Testing for cellulitis, opioid use recommendations, and more

Summaries from ACP Hospitalist Weekly.

Unnecessary blood tests and imaging common in cellulitis hospitalizations, study finds

The majority of patients with uncomplicated cellulitis seen in an ED received more testing than recommended by guidelines, a recent single-center study found.

To evaluate the appropriateness of tests and imaging for cellulitis, the retrospective cohort study included 183 patients treated in the Massachusetts General Hospital ED between October 2014 and February 2017. All had a presumed diagnosis of uncomplicated cellulitis and were subsequently admitted to either an inpatient medicine or ED observation unit. Results were published as a research letter on April 2 by JAMA Internal Medicine.

Almost a third (32.8%) of the patients received blood cultures, but growth was detected in only one case. Guidelines from the Infectious Diseases Society of America (IDSA) would have called for cultures based on history and vital signs in only 18 patients (10%). Over two-thirds of the patients (67.8%) received imaging. None of those patients were febrile or neutropenic, so all of the imaging was contraindicated by IDSA guidelines. While most patients received no or one form of imaging, 30 (16.4%) underwent two forms, nine (4.9%) underwent three forms, and two (1.1%) underwent four imaging modalities. Ultrasonography was the most common form (46.0%), followed by radiography (29.0%), CT (16.0%), and MRI (6.0%).

The results of imaging changed diagnosis and management in only eight patients: one with hematoma, five with abscesses, and two with osteomyelitis. The researchers looked for patient factors that predicted the use of imaging and found that higher rates of lymphedema and higher serum glucose levels were the only factors that differentiated the patients who received imaging from those who didn't.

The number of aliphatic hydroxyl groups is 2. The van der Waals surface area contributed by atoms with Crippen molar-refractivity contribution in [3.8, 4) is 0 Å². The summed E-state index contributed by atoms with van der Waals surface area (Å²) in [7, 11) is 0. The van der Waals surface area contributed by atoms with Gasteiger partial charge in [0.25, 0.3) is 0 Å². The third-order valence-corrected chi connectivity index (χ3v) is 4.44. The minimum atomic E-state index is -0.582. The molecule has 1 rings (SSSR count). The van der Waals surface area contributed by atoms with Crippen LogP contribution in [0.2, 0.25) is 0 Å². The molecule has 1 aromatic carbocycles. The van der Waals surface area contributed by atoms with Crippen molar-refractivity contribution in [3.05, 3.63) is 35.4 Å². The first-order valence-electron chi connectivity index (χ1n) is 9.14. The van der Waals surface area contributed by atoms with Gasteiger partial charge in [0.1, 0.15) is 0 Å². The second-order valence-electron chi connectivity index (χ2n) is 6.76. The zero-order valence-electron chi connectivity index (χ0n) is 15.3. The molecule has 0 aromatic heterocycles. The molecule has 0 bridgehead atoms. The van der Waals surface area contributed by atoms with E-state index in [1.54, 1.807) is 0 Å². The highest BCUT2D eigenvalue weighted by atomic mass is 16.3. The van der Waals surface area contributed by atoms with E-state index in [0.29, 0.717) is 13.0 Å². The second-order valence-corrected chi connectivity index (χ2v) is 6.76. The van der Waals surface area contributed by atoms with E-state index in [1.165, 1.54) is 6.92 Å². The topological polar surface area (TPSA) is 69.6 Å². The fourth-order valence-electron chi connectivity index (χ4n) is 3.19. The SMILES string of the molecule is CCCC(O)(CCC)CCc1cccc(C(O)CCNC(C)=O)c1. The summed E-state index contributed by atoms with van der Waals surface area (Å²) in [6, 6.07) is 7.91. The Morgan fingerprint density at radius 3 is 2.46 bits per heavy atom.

The authors gathered data on costs of blood tests and imaging, as well as national rates of hospitalization for cellulitis, to extrapolate the costs of this non-guideline-concordant care. Finding that “the cost of these largely clinically useless diagnostic studies is approximately $226.9 million dollars annually,” they recommended that “imaging and blood cultures should be pursued only in patients who are severely immunocompromised or experiencing systemic toxic effects.”

SHM releases recommendations on opioid use in hospitalized adults with acute, noncancer pain

The Society of Hospital Medicine (SHM) recently released a consensus statement that includes 16 recommendations on the use of opioids in hospitalized adults with acute, noncancer pain.

The consensus statement, which was based on a systematic review of relevant guidelines, applies to patients who are not in palliative, end-of-life, or intensive care settings. The full list of recommendations was published in the April 2018 Journal of Hospital Medicine.

Notable recommendations include the following:

  • Clinicians should limit the use of opioids to patients with either severe pain or moderate pain that has not responded to nonopioid therapy or where nonopioid treatment is contraindicated or anticipated to be ineffective.
  • When using opioids, use the lowest effective dose for the shortest possible duration. To treat acute pain, use immediate-release formulations and avoid long-acting or extended-release formulations, including transdermal fentanyl.
  • Use oral opioids whenever possible. IV opioids should be reserved for patients who cannot take food or medications by mouth, those who may have gastrointestinal malabsorption, and when immediate pain control and/or rapid dose titration is necessary.
  • When initiating opioid therapy, changing from one route of administration to another, or changing from one opioid to another, use an opioid equivalency table or calculator.
  • Clinicians should pair opioids with scheduled nonopioid analgesic medications, unless contraindicated, and always consider using nonpharmacologic pain management strategies.
  • To prevent opioid-induced constipation, clinicians should order a bowel regimen, such as stimulant laxatives, for all hospitalized patients receiving opioids (unless contraindicated). Stool softeners are not recommended.